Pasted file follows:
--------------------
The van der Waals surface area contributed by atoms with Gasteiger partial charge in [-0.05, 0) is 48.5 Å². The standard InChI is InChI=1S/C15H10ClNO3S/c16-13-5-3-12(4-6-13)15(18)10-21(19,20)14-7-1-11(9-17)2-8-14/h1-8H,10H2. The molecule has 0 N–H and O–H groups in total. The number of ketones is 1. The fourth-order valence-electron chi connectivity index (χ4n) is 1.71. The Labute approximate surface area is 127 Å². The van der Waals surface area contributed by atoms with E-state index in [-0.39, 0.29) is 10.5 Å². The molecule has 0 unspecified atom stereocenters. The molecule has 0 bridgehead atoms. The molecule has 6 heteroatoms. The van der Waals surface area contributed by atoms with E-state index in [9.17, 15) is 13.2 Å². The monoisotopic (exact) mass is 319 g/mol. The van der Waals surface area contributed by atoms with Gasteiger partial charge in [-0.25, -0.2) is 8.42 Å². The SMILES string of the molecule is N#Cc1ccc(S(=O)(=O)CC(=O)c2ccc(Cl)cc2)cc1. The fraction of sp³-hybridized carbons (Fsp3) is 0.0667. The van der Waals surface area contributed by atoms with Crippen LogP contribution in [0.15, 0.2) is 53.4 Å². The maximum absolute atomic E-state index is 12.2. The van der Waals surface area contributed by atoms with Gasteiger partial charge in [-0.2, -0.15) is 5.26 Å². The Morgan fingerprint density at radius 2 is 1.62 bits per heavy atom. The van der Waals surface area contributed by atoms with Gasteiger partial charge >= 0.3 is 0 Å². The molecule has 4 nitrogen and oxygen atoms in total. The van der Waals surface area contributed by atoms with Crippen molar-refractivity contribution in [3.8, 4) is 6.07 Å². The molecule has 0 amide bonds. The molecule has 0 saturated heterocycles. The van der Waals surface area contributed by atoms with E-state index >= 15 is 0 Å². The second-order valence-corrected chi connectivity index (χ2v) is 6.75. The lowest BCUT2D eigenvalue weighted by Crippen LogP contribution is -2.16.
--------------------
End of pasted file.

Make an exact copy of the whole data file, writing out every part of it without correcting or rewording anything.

The van der Waals surface area contributed by atoms with Gasteiger partial charge in [-0.05, 0) is 48.5 Å². The standard InChI is InChI=1S/C15H10ClNO3S/c16-13-5-3-12(4-6-13)15(18)10-21(19,20)14-7-1-11(9-17)2-8-14/h1-8H,10H2. The molecule has 0 N–H and O–H groups in total. The number of ketones is 1. The fourth-order valence-electron chi connectivity index (χ4n) is 1.71. The Labute approximate surface area is 127 Å². The van der Waals surface area contributed by atoms with E-state index in [-0.39, 0.29) is 10.5 Å². The molecule has 0 unspecified atom stereocenters. The molecule has 0 bridgehead atoms. The molecule has 6 heteroatoms. The van der Waals surface area contributed by atoms with E-state index in [9.17, 15) is 13.2 Å². The monoisotopic (exact) mass is 319 g/mol. The van der Waals surface area contributed by atoms with Gasteiger partial charge in [-0.25, -0.2) is 8.42 Å². The SMILES string of the molecule is N#Cc1ccc(S(=O)(=O)CC(=O)c2ccc(Cl)cc2)cc1. The fraction of sp³-hybridized carbons (Fsp3) is 0.0667. The van der Waals surface area contributed by atoms with Crippen LogP contribution in [0.15, 0.2) is 53.4 Å². The maximum absolute atomic E-state index is 12.2. The van der Waals surface area contributed by atoms with Gasteiger partial charge in [-0.2, -0.15) is 5.26 Å². The Morgan fingerprint density at radius 2 is 1.62 bits per heavy atom. The van der Waals surface area contributed by atoms with Gasteiger partial charge >= 0.3 is 0 Å². The molecule has 4 nitrogen and oxygen atoms in total. The van der Waals surface area contributed by atoms with Crippen molar-refractivity contribution in [3.8, 4) is 6.07 Å². The molecule has 0 amide bonds. The molecule has 0 saturated heterocycles. The van der Waals surface area contributed by atoms with E-state index >= 15 is 0 Å². The second-order valence-corrected chi connectivity index (χ2v) is 6.75. The lowest BCUT2D eigenvalue weighted by Crippen LogP contribution is -2.16.